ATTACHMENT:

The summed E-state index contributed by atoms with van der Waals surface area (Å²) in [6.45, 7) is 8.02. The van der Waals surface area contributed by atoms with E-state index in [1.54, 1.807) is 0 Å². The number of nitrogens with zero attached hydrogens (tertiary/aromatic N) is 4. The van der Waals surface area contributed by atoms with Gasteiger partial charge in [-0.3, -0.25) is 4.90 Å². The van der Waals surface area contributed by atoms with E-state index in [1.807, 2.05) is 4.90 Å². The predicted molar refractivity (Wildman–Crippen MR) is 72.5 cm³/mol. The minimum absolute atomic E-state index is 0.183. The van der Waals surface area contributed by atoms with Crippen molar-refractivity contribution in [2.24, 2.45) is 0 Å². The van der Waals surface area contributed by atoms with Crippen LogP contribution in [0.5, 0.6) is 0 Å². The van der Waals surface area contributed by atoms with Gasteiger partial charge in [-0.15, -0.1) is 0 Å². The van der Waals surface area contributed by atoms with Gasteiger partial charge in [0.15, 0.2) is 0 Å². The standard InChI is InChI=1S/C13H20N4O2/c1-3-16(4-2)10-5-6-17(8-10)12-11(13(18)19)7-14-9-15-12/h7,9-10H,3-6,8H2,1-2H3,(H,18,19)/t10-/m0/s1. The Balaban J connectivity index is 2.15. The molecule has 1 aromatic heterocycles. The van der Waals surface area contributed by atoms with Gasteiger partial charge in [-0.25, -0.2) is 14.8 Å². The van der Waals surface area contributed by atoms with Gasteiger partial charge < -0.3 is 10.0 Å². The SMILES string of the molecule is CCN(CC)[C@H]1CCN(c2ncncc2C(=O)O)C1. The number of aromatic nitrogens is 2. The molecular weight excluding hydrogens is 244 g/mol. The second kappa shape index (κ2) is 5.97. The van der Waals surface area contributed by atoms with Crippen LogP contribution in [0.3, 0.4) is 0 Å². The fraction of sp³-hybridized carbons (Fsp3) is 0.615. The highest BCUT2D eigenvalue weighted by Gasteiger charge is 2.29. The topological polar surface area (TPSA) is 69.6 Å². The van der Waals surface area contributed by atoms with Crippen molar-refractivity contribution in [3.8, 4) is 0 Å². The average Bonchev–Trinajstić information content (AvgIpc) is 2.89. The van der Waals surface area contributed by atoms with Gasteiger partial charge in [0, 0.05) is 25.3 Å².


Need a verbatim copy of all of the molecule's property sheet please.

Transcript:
The summed E-state index contributed by atoms with van der Waals surface area (Å²) in [6.45, 7) is 8.02. The van der Waals surface area contributed by atoms with E-state index in [1.54, 1.807) is 0 Å². The number of nitrogens with zero attached hydrogens (tertiary/aromatic N) is 4. The van der Waals surface area contributed by atoms with Gasteiger partial charge in [-0.3, -0.25) is 4.90 Å². The van der Waals surface area contributed by atoms with E-state index in [1.807, 2.05) is 4.90 Å². The predicted molar refractivity (Wildman–Crippen MR) is 72.5 cm³/mol. The minimum absolute atomic E-state index is 0.183. The van der Waals surface area contributed by atoms with Crippen molar-refractivity contribution in [2.24, 2.45) is 0 Å². The van der Waals surface area contributed by atoms with Crippen LogP contribution in [0.5, 0.6) is 0 Å². The van der Waals surface area contributed by atoms with Gasteiger partial charge in [-0.15, -0.1) is 0 Å². The van der Waals surface area contributed by atoms with Gasteiger partial charge in [0.15, 0.2) is 0 Å². The standard InChI is InChI=1S/C13H20N4O2/c1-3-16(4-2)10-5-6-17(8-10)12-11(13(18)19)7-14-9-15-12/h7,9-10H,3-6,8H2,1-2H3,(H,18,19)/t10-/m0/s1. The Balaban J connectivity index is 2.15. The molecule has 1 aromatic heterocycles. The van der Waals surface area contributed by atoms with Gasteiger partial charge in [-0.25, -0.2) is 14.8 Å². The van der Waals surface area contributed by atoms with Gasteiger partial charge < -0.3 is 10.0 Å². The SMILES string of the molecule is CCN(CC)[C@H]1CCN(c2ncncc2C(=O)O)C1. The number of aromatic nitrogens is 2. The molecular weight excluding hydrogens is 244 g/mol. The second kappa shape index (κ2) is 5.97. The van der Waals surface area contributed by atoms with Crippen LogP contribution in [0.3, 0.4) is 0 Å². The fraction of sp³-hybridized carbons (Fsp3) is 0.615. The highest BCUT2D eigenvalue weighted by Gasteiger charge is 2.29. The topological polar surface area (TPSA) is 69.6 Å². The van der Waals surface area contributed by atoms with Crippen molar-refractivity contribution in [3.8, 4) is 0 Å². The average Bonchev–Trinajstić information content (AvgIpc) is 2.89. The van der Waals surface area contributed by atoms with Gasteiger partial charge in [0, 0.05) is 25.3 Å².